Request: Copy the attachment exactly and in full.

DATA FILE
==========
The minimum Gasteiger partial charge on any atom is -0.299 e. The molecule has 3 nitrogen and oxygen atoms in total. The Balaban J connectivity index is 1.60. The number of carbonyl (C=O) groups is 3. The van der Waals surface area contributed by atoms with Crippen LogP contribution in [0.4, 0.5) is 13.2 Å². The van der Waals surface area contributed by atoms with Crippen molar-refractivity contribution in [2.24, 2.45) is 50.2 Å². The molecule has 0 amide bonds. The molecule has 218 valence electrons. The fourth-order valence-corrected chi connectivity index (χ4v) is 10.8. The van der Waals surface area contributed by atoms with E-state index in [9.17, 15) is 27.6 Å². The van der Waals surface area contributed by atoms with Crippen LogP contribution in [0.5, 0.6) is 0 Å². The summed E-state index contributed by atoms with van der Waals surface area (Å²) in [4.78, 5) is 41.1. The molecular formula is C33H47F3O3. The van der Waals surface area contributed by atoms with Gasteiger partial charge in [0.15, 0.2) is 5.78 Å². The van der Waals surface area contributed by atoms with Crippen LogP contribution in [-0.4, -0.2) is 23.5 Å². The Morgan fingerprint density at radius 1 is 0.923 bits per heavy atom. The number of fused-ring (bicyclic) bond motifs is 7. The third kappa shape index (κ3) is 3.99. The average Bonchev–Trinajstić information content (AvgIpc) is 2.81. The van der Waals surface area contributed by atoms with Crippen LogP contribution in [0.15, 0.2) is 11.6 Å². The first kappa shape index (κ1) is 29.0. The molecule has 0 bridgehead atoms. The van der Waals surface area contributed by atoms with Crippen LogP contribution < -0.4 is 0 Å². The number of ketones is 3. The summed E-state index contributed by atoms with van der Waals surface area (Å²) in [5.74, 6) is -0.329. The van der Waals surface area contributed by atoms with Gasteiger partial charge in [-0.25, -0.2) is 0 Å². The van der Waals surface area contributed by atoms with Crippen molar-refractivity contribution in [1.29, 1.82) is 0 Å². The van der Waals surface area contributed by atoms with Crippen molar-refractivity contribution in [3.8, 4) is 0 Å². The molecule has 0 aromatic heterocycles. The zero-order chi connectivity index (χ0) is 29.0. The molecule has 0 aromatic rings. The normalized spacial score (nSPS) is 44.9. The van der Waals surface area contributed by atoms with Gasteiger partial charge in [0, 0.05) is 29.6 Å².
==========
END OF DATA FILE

The minimum Gasteiger partial charge on any atom is -0.299 e. The molecule has 3 nitrogen and oxygen atoms in total. The Balaban J connectivity index is 1.60. The number of carbonyl (C=O) groups is 3. The van der Waals surface area contributed by atoms with Crippen LogP contribution in [0.4, 0.5) is 13.2 Å². The van der Waals surface area contributed by atoms with Crippen molar-refractivity contribution in [2.24, 2.45) is 50.2 Å². The molecule has 0 amide bonds. The molecule has 218 valence electrons. The fourth-order valence-corrected chi connectivity index (χ4v) is 10.8. The van der Waals surface area contributed by atoms with E-state index in [9.17, 15) is 27.6 Å². The van der Waals surface area contributed by atoms with Crippen LogP contribution in [0.5, 0.6) is 0 Å². The summed E-state index contributed by atoms with van der Waals surface area (Å²) in [4.78, 5) is 41.1. The molecular formula is C33H47F3O3. The van der Waals surface area contributed by atoms with Gasteiger partial charge in [0.15, 0.2) is 5.78 Å². The van der Waals surface area contributed by atoms with Crippen LogP contribution in [-0.4, -0.2) is 23.5 Å². The Morgan fingerprint density at radius 1 is 0.923 bits per heavy atom. The number of fused-ring (bicyclic) bond motifs is 7. The third kappa shape index (κ3) is 3.99. The average Bonchev–Trinajstić information content (AvgIpc) is 2.81. The van der Waals surface area contributed by atoms with Crippen LogP contribution in [0.15, 0.2) is 11.6 Å². The first kappa shape index (κ1) is 29.0. The molecule has 0 bridgehead atoms. The van der Waals surface area contributed by atoms with Crippen LogP contribution < -0.4 is 0 Å². The number of ketones is 3. The summed E-state index contributed by atoms with van der Waals surface area (Å²) in [5.74, 6) is -0.329. The van der Waals surface area contributed by atoms with Gasteiger partial charge in [-0.25, -0.2) is 0 Å². The van der Waals surface area contributed by atoms with Crippen molar-refractivity contribution in [1.29, 1.82) is 0 Å². The van der Waals surface area contributed by atoms with Crippen molar-refractivity contribution in [3.8, 4) is 0 Å². The molecule has 0 aromatic heterocycles. The zero-order chi connectivity index (χ0) is 29.0. The molecule has 0 aromatic rings. The normalized spacial score (nSPS) is 44.9. The van der Waals surface area contributed by atoms with Gasteiger partial charge in [0, 0.05) is 29.6 Å².